Christina recommends the following next steps:
With that in mind, I can recommend a number of techniques that might be helpful in tricking your subconscious:
* The pomodoro technique: https://francescocirillo.com/pages/pomodoro-technique
* Creating detailed todo lists: https://ed.ted.com/on/7iFzKKiq
* Being intentional about how time is allocated: https://www.ted.com/talks/laura_vanderkam_how_to_gain_control_of_your_free_time?language=en
There are many more, but that should get you started.
Tian Hao’s Answer
It is also important to make sure that you are actually studying what you want to study! You should also identify why you are interested in a particular major or class, and ask yourself whether if you really want to be there. I at one point signed up for a class that I thought would be interested in, but two weeks into the semester, I realized that I'm not taking any information in and I am learning just for the sake of learning. I ended up dropping the class.
- Do I feel like studying right now?
- What have I been doing? Do I need a break?
I think what works best for me is being honest with myself and realizing when I may need to take a break and not do work. Often times, when I try to do work when I'm just not there mentally, I end up spending a lot of time "working" but with very low productivity levels. However, if I had taken a short committed break where I did not think about the work/studying I had to do at all, it would have allowed me to be more productive in the time I spent doing work.
Ultimately, if you don't feel like doing work at the moment/are not focused, sometimes it can be beneficial to just take a brief break without thinking about the work/studying you have to do. Do something you enjoy, which can refresh your mind and allow you to focus more when it is time to start studying.
Once you do that, I think many of the methods explained in previous answers are extremely helpful in staying focused while studying.
When deciding how to go about studying, it is important to remember that different tactics work for everyone! Some are more visual learners and so watching instructional videos can be helpful, others learn by writing down what they are trying to learn, or by explaining/teaching the concept to others, etc. There is not one perfect way to study and it is all about finding what works for you! I have found it helpful to use Quizlet when trying to memorize something and teaching someone else a concept when I am trying to gain a better understanding. Often using a combination of study methods is most helpful. I hope this helps! Just remember that it often takes time to learn what works best for you. I'm sure you will do great!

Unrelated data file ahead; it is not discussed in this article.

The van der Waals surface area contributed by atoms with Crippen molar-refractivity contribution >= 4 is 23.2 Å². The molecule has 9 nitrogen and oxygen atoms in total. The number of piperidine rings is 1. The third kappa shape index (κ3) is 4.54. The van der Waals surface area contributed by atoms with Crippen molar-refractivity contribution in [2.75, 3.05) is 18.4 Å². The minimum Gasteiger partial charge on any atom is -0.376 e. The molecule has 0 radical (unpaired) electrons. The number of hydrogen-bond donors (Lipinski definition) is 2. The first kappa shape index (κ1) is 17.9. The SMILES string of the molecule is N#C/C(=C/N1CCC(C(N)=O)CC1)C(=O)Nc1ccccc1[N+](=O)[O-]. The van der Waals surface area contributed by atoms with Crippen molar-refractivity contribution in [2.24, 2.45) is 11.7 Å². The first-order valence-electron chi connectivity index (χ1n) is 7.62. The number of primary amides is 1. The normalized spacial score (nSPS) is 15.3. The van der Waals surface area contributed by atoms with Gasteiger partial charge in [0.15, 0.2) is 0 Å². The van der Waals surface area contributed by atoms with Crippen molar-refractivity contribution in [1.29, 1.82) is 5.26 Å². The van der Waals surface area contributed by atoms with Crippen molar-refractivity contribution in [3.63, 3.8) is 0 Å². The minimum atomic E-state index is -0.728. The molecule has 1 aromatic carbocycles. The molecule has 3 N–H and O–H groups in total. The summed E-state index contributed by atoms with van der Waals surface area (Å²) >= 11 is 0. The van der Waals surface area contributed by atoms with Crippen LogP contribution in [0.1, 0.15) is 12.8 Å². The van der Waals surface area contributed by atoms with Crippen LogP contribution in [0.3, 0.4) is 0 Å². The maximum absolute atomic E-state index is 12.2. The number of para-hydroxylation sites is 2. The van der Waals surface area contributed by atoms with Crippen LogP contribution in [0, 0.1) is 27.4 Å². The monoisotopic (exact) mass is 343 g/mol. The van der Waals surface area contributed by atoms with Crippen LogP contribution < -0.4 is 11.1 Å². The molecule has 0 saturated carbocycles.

My best advice for studying, especially during finals week, is to delete any distractions from your phone. Typically, I would delete the social media apps that I would find myself on when I avoided studying, so as a solution, I deleted them and re-downloaded them after my exams! Also, if you have a lot of assignments or homework for classes, creating a physical to-do list was always helpful, because you feel productive when you check them off, and you have all your obligations in front of you.
My best tips are...
Matthew recommends the following next steps:
Will recommends the following next steps:
My biggest piece of advice to STAY focused is to use an app called FocusKeeper. This app allows you to set timers that have you work for 25 minutes, and then take a 5 minute break. When you complete a certain number of rounds, you get a long break for 20 minutes. I love this app because it separates break time from study time. This means you don't feel guilty for being on your phone or social media when it's break time, but you also stay super focused when its study time because you know you have a break coming up! I have found this helps me avoid burnout as well.
Ellie recommends the following next steps:
So, once you have that sorted you can work on the schedule.
Then you just have to find the best method. Sometimes, I worked better with friends depending and sometimes I really needed to be alone to focus on my assignments.
Also, before a midterm/final, I would typically rent out a room in the library for an afternoon and go over *every* example and do it on my own to really ensure that I understood concepts I didn't have to fully complete the problem but I was demonstrating knowledge as instead sometimes I would write the methodology for how to solve the problem like the steps I would take.